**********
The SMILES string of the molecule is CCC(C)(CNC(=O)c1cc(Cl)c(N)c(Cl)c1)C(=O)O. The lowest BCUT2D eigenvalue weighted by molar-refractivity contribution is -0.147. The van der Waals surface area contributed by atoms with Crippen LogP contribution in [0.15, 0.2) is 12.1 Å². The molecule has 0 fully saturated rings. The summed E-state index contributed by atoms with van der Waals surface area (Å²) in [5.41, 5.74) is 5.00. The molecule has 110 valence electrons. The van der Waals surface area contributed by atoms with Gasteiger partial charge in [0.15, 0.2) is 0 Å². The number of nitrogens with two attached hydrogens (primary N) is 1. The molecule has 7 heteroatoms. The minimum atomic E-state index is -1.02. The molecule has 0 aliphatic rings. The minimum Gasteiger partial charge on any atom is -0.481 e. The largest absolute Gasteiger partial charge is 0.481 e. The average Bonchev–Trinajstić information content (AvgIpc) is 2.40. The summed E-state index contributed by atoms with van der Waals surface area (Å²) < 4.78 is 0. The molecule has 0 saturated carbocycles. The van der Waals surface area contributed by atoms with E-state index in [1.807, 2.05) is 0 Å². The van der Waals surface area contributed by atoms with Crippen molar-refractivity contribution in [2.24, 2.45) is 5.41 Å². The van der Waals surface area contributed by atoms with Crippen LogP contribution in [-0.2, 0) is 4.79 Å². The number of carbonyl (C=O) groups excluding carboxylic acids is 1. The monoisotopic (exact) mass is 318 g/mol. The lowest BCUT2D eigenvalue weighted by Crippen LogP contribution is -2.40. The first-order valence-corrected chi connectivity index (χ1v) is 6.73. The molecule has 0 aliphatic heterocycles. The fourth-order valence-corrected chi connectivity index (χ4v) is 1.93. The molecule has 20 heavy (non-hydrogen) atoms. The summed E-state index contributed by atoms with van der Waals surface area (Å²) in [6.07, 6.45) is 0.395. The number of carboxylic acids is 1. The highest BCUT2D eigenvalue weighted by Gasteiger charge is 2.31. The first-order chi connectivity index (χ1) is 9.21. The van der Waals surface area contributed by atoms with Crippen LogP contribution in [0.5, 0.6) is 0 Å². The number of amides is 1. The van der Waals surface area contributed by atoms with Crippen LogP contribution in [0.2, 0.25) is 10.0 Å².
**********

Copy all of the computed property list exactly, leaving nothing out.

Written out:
The SMILES string of the molecule is CCC(C)(CNC(=O)c1cc(Cl)c(N)c(Cl)c1)C(=O)O. The lowest BCUT2D eigenvalue weighted by molar-refractivity contribution is -0.147. The van der Waals surface area contributed by atoms with Crippen LogP contribution in [0.15, 0.2) is 12.1 Å². The molecule has 0 fully saturated rings. The summed E-state index contributed by atoms with van der Waals surface area (Å²) in [5.41, 5.74) is 5.00. The molecule has 110 valence electrons. The van der Waals surface area contributed by atoms with Gasteiger partial charge in [0.15, 0.2) is 0 Å². The number of nitrogens with two attached hydrogens (primary N) is 1. The molecule has 7 heteroatoms. The minimum atomic E-state index is -1.02. The molecule has 0 aliphatic rings. The minimum Gasteiger partial charge on any atom is -0.481 e. The largest absolute Gasteiger partial charge is 0.481 e. The average Bonchev–Trinajstić information content (AvgIpc) is 2.40. The summed E-state index contributed by atoms with van der Waals surface area (Å²) < 4.78 is 0. The molecule has 0 saturated carbocycles. The van der Waals surface area contributed by atoms with E-state index in [1.807, 2.05) is 0 Å². The van der Waals surface area contributed by atoms with Crippen molar-refractivity contribution in [2.24, 2.45) is 5.41 Å². The van der Waals surface area contributed by atoms with Crippen LogP contribution in [-0.2, 0) is 4.79 Å². The number of carbonyl (C=O) groups excluding carboxylic acids is 1. The monoisotopic (exact) mass is 318 g/mol. The lowest BCUT2D eigenvalue weighted by Crippen LogP contribution is -2.40. The first-order valence-corrected chi connectivity index (χ1v) is 6.73. The molecule has 0 aliphatic heterocycles. The fourth-order valence-corrected chi connectivity index (χ4v) is 1.93. The molecule has 20 heavy (non-hydrogen) atoms. The summed E-state index contributed by atoms with van der Waals surface area (Å²) in [6.07, 6.45) is 0.395. The number of carboxylic acids is 1. The highest BCUT2D eigenvalue weighted by Gasteiger charge is 2.31. The first-order chi connectivity index (χ1) is 9.21. The van der Waals surface area contributed by atoms with Crippen LogP contribution in [0.5, 0.6) is 0 Å². The number of amides is 1. The van der Waals surface area contributed by atoms with Crippen LogP contribution in [0.2, 0.25) is 10.0 Å².